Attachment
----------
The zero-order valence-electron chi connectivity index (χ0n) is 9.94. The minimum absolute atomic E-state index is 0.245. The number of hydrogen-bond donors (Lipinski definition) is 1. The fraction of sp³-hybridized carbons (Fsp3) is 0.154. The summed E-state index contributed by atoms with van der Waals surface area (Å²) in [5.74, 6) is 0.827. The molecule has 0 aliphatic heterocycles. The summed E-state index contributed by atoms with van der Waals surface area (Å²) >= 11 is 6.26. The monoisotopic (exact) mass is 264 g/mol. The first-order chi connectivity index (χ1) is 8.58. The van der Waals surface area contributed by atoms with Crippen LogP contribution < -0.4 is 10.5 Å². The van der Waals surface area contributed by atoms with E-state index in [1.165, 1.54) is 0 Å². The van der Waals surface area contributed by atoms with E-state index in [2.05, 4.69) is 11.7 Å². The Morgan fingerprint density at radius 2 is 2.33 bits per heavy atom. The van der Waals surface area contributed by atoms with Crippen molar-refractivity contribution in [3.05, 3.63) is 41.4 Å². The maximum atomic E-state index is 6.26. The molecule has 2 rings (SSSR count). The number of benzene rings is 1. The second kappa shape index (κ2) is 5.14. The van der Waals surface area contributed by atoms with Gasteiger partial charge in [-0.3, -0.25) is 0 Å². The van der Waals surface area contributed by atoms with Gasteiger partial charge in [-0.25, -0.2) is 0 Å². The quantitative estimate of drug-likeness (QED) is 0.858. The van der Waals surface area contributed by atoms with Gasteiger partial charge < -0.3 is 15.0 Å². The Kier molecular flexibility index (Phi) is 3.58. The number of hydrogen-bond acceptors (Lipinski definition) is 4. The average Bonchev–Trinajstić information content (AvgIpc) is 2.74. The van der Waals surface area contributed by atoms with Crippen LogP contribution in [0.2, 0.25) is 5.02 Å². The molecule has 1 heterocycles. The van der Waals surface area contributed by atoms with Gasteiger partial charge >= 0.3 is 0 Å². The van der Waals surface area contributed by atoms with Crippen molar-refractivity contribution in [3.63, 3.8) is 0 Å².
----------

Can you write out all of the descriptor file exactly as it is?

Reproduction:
The zero-order valence-electron chi connectivity index (χ0n) is 9.94. The minimum absolute atomic E-state index is 0.245. The number of hydrogen-bond donors (Lipinski definition) is 1. The fraction of sp³-hybridized carbons (Fsp3) is 0.154. The summed E-state index contributed by atoms with van der Waals surface area (Å²) in [5.74, 6) is 0.827. The molecule has 0 aliphatic heterocycles. The summed E-state index contributed by atoms with van der Waals surface area (Å²) >= 11 is 6.26. The monoisotopic (exact) mass is 264 g/mol. The first-order chi connectivity index (χ1) is 8.58. The van der Waals surface area contributed by atoms with Crippen LogP contribution < -0.4 is 10.5 Å². The van der Waals surface area contributed by atoms with E-state index in [1.165, 1.54) is 0 Å². The van der Waals surface area contributed by atoms with E-state index in [2.05, 4.69) is 11.7 Å². The Morgan fingerprint density at radius 2 is 2.33 bits per heavy atom. The van der Waals surface area contributed by atoms with Crippen molar-refractivity contribution in [3.05, 3.63) is 41.4 Å². The maximum atomic E-state index is 6.26. The molecule has 2 rings (SSSR count). The number of benzene rings is 1. The second kappa shape index (κ2) is 5.14. The van der Waals surface area contributed by atoms with Gasteiger partial charge in [-0.3, -0.25) is 0 Å². The van der Waals surface area contributed by atoms with Gasteiger partial charge in [-0.25, -0.2) is 0 Å². The quantitative estimate of drug-likeness (QED) is 0.858. The van der Waals surface area contributed by atoms with Gasteiger partial charge < -0.3 is 15.0 Å². The Kier molecular flexibility index (Phi) is 3.58. The number of hydrogen-bond acceptors (Lipinski definition) is 4. The average Bonchev–Trinajstić information content (AvgIpc) is 2.74. The van der Waals surface area contributed by atoms with Crippen LogP contribution in [0.2, 0.25) is 5.02 Å². The molecule has 1 heterocycles. The van der Waals surface area contributed by atoms with Gasteiger partial charge >= 0.3 is 0 Å². The van der Waals surface area contributed by atoms with Crippen molar-refractivity contribution in [3.63, 3.8) is 0 Å².